More than once I’ve seen skeptics say that if God was real, apologetics would be unnecessary. If God is really all-powerful, all-wise, and all-good, then he ought to be able to communicate his message clearly to all. He shouldn’t need fallible humans to come in and set the record straight.
If you think about it, this is just the ‘hiddenness of God’ objection in another skin. And from a Biblical perspective, it just isn’t true.
God has needed apologists even when he is obvious
For starters, in some sense, God has needed apologists from the very beginning. Think about it for a second. According to the first few chapters of Genesis, God made himself abundantly clear to Adam and Eve. They had no doubts about his existence. But the serpent came in and introduced suspicions regarding God’s character and his word. (Genesis 3:1-5)
While the serpent was tempting Eve, Adam failed to step up and give a defense against the lies that were coming at her. In a way, they both neglected to offer an apologetic against Satan’s misconstrual of the truth even though they had plenty of reasons to believe in God.
Fast-forward to Moses’ day. God delivered Israel from Egyptian bondage with ten plagues, and he parted the Red Sea for them. Then on top of that, God came down in his power and glory on Mt. Sinai to give them the Law. But shortly after Moses left them for a little while, they built and worshiped a golden calf and broke the very first commandment God gave them!
Moses had to remind Israel of how stupid their sin was and defend God’s Law. And later, when they refused to go into the land that God promised them, Caleb had to give a defense as to why rebelling against the Lord would be a dumb thing to do. (Numbers 14:6-9) He did this because Israel started questioning God’s character, stating that they were brought out into the wilderness to die. (Num 14:3)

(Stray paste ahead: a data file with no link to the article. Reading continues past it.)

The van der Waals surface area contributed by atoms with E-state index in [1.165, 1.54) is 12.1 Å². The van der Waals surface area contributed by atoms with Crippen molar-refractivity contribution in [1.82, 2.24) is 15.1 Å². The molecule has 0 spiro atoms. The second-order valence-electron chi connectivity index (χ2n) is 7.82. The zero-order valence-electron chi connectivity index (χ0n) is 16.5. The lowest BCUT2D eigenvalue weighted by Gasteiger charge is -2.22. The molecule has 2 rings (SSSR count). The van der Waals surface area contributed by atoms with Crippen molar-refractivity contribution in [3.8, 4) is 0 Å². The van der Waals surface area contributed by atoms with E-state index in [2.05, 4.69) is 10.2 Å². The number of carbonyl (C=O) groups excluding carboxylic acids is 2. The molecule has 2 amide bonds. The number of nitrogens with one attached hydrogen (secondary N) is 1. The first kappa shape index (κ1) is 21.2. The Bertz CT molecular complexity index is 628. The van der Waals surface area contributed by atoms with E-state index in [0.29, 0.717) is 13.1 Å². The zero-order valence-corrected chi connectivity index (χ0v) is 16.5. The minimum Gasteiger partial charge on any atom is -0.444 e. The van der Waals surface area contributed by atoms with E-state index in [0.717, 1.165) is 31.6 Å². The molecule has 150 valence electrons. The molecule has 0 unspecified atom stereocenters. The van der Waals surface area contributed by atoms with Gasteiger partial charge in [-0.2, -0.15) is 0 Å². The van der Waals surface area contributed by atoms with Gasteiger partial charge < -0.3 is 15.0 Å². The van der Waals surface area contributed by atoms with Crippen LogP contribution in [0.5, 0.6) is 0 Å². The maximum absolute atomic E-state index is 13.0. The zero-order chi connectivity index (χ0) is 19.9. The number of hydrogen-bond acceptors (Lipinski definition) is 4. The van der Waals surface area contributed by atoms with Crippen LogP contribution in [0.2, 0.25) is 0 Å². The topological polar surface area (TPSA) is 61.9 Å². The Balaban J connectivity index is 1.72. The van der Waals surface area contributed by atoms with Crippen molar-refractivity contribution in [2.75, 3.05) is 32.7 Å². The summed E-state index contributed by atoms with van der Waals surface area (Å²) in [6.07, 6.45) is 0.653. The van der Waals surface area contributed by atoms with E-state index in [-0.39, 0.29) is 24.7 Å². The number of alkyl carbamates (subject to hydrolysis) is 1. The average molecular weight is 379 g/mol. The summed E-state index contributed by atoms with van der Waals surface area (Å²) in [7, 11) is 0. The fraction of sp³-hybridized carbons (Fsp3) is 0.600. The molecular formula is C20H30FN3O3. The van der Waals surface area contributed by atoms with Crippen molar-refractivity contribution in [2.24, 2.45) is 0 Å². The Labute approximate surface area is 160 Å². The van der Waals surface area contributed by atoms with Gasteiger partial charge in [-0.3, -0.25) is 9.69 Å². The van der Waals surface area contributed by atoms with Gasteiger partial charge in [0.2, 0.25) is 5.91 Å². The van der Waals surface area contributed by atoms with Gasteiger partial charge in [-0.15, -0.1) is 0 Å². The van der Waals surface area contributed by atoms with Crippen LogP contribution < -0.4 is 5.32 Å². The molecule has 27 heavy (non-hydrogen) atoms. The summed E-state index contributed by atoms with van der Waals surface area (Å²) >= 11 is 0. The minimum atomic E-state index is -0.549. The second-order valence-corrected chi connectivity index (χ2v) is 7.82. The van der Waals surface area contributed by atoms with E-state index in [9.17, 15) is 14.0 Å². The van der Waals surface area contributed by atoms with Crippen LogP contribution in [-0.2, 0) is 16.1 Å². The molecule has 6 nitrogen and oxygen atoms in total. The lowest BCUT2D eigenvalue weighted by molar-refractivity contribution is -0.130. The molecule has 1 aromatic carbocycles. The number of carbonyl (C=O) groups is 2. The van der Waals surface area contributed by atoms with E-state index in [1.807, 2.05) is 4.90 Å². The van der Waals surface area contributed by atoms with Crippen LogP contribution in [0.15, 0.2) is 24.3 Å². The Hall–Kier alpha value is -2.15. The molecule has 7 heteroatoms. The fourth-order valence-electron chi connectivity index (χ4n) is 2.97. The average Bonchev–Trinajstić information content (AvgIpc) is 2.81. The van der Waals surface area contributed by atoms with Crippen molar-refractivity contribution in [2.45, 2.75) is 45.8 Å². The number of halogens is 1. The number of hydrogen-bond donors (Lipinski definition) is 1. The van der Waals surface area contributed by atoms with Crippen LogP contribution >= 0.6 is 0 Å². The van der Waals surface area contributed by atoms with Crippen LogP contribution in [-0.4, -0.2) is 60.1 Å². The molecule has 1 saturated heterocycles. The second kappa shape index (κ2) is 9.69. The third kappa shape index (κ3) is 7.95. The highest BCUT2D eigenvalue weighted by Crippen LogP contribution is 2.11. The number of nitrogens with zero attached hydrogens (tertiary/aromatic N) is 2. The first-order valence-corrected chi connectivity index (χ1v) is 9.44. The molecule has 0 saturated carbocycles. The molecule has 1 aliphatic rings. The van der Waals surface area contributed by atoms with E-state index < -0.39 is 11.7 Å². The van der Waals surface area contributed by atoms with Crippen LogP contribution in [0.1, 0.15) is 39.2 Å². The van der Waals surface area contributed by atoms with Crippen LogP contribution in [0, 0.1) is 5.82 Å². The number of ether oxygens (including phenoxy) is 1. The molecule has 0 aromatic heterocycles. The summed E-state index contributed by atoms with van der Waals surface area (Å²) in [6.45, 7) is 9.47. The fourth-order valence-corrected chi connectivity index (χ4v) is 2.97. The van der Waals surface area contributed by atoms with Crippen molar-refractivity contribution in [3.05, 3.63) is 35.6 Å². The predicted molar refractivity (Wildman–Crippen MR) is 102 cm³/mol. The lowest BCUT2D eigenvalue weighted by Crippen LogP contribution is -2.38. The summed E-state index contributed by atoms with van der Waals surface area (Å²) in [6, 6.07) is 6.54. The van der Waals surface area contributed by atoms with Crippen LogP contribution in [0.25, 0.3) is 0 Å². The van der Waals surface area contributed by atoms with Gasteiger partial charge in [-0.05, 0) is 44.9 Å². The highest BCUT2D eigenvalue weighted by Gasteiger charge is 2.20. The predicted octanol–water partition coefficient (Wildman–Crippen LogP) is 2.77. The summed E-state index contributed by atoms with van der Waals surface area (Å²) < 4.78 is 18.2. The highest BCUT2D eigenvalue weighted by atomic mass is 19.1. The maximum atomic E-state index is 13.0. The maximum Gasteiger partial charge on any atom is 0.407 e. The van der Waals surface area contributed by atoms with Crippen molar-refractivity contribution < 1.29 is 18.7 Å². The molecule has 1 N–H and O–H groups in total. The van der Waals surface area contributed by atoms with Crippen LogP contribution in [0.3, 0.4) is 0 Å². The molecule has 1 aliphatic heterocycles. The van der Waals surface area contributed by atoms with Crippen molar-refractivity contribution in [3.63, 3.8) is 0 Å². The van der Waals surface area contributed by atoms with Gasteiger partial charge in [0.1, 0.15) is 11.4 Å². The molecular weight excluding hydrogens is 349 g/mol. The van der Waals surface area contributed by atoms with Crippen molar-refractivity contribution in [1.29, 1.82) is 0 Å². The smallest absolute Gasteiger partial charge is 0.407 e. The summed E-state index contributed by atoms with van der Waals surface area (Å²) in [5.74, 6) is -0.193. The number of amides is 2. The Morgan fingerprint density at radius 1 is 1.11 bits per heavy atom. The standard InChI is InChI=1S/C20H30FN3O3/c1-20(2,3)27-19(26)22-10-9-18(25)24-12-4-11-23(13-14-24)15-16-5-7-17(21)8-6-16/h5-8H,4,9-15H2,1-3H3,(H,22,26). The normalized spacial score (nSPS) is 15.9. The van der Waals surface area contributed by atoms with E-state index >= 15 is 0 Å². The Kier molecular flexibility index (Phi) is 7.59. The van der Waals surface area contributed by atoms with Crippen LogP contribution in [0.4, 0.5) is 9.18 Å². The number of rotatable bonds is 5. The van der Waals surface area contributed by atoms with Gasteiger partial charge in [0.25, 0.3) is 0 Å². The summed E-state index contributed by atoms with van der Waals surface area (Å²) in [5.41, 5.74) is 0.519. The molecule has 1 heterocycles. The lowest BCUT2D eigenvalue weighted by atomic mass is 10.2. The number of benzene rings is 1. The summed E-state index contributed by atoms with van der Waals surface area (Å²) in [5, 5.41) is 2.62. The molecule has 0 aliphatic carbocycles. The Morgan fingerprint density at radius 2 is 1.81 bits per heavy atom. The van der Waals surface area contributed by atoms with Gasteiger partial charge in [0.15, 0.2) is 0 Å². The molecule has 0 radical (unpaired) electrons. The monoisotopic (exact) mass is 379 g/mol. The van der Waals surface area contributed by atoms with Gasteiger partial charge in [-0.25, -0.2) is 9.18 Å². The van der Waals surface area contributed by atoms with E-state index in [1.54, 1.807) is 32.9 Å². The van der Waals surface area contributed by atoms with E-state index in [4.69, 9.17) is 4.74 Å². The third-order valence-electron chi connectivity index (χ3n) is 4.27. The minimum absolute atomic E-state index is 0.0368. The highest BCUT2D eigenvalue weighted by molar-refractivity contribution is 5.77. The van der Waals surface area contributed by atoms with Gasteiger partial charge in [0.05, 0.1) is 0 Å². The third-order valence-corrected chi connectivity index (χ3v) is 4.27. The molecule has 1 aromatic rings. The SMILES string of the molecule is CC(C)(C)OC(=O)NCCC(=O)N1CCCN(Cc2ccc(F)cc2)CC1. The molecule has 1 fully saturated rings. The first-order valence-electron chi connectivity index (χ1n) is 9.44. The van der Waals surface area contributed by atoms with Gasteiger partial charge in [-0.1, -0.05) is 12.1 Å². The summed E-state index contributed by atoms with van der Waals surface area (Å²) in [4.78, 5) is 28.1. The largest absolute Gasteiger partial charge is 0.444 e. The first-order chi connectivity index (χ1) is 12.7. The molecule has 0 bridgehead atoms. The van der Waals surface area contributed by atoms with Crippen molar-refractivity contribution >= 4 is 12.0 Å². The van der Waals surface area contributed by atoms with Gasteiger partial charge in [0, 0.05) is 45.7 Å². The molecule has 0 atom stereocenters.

Let’s fast-forward once more. Jesus came and performed all kinds of signs and miracles. John the Baptist, who earlier heralded his coming, began to have doubts while in prison. Jesus lovingly reminded John of his miracles and how he was fulfilling the messianic prophecies. (Luke 7:18-28)
The point is that even in the face of abundant evidence, people can still harbor doubts. They can still call into question God’s character and motives. So from a Biblical standpoint, it’s simply not true that God doesn’t need apologists. The evidence can be as plain as day, and people can still willingly question God’s motives or even hold onto distrustful doubts.
Plus, I’ve heard from multiple skeptics that even if the God of the Bible were obvious, they would refuse to worship him. They say that God’s immoral for allowing pain and suffering. Or they’ll say God is evil for the judgment of the Canaanites, or for threatening people with hellfire. Clearing up these misrepresentations of God’s character is one of the big reasons apologetics exists.
Studying apologetics can make you a better person
Finally, I think that God likes the whole idea of apologetics. After all, he did command it. (1 Peter 3:15) Practicing apologetics refines a person’s character. If you love someone, you want to help them from not believing lies, and if you love God, you’ll want to defend his honor. Plus, learning apologetics helps a person to be able to think logically and critically, become a life-long learner, improve their communication skills, and a whole host of other benefits. These are all good skills that a good God would want for us to have.
Therefore, this ‘if God were real, he wouldn’t need apologists’ objection doesn’t carry weight.
Erik is a Reasonable Faith Chapter Director located in Cedar Rapids, Iowa. He’s a former freelance baseball writer and the co-owner of a vintage and handmade decor business with his wife, Dawn. He is passionate about the intersection of apologetics and evangelism.